As much as that sounds like a yummy, chocolatey adult breakfast beverage (I’ll have mine with a side of lemon pound cake and freshly sliced strawberries, please!). It’s more formal name is Albizia ‘Summer Chocolate’.
I became obsessed with this chocolatey, frothy, ferny TREE after visiting Yew Dell Gardens outside of Louisville, Kentucky. I absolutely had to have one. Boy was it difficult to locate at a price point this day-gig, working stiff could shell out for something that might expire in my garage while being overwintered.
None the less, this persistent plantaholic finally located and purchased one, mail order. After almost two years of searching. It was a spindly dormant stick. I was assured the root stock was healthy (it was graft) and if it didn’t break dormancy it would be replaced.
Gardeners have nothing if not hope.
So I potted up my treasure and snuggled it in next to other sleeping beauties in my 45 degree garage. The angel trumpets and pineapple lilies, banana tree and elephant ears weren’t bothered by another bunkmate.
And so came spring. The pineapple lilies sprouted and the banana began its spring writhe. And so too the buds on the chocolate mimosa. How gratifying that hope and trust and patience would allow this gift to me, packaged in these tiny fernlike wisps of leaves. Unfurling like lace off a spool.
Three years have gone by and it has not gone far beyond the spindly stick stage, burning out completely during the drought last year due to my not-so-benevolent neglect. Miraculously arousing itself after generous applications of water, completely unsure of what it’s reception might be.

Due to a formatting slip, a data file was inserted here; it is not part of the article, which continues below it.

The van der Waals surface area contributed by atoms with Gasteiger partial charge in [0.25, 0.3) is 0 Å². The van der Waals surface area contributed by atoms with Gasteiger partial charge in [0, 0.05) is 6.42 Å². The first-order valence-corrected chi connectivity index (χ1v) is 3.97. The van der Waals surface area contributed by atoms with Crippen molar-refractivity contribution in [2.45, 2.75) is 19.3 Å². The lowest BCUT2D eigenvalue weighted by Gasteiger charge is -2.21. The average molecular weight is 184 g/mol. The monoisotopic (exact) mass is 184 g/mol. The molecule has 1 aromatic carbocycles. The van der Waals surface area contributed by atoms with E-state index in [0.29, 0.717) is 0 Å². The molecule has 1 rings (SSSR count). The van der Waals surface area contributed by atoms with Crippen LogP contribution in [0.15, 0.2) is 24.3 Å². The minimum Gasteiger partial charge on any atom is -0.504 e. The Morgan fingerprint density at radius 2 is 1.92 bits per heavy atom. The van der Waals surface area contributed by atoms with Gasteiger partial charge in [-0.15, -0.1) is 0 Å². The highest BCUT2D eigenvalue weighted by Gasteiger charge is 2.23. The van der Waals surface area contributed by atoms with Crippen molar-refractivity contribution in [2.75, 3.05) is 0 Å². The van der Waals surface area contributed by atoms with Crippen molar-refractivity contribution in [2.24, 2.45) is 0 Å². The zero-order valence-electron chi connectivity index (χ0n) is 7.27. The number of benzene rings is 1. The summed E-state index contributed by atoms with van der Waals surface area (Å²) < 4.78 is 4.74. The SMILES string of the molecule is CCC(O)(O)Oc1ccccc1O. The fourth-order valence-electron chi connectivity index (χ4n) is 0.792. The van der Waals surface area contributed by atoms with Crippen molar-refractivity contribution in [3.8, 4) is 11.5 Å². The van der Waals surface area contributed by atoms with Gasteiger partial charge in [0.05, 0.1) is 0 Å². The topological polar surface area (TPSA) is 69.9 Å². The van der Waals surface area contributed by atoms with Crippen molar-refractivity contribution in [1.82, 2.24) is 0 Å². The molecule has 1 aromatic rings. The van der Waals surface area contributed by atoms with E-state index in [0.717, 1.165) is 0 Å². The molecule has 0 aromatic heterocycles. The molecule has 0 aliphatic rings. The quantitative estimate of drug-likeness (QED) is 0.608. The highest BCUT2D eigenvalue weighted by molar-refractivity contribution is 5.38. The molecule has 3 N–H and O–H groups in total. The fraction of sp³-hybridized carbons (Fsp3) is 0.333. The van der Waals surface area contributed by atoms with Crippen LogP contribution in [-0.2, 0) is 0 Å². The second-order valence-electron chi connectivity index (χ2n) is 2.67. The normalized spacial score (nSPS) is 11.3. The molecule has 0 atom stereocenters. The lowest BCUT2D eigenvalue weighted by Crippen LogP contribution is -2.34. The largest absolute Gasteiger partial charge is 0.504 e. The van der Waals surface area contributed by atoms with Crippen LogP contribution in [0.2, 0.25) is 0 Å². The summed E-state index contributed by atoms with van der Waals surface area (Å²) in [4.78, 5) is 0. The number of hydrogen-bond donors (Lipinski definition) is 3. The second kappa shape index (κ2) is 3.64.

But this is the year of not putting up with bad behavior. This is the year the three spindly limbs of my delicate prize need to be supported by more attendance on its family tree. So the brutal task of constant nipping at any new growth on those three spindly stems began. Nip it in the bud. Nip, nip, nip.
Miss Chocolate Mimosa fought like a trooper, the triumvirate of old limbs setting out successions of new leaves, hoping to slip one by me. Continue like we were before.
Heartlessly, I plucked these little leaflets. Week after week, watching the lower part of the trunk every day for signs that this daily amputation would produce more limbs, more leaves, more chocolate froth.
And now, it is so. Limbs are springing out all along he trunk, above the graft where the chocolate really lies. Victorian jet laced fern-like leaves unfurling as if there is no tomorrow. Promises of being with the program. My program. Whatever that brings. A fountain of chocolate. Please pass the pound cake…….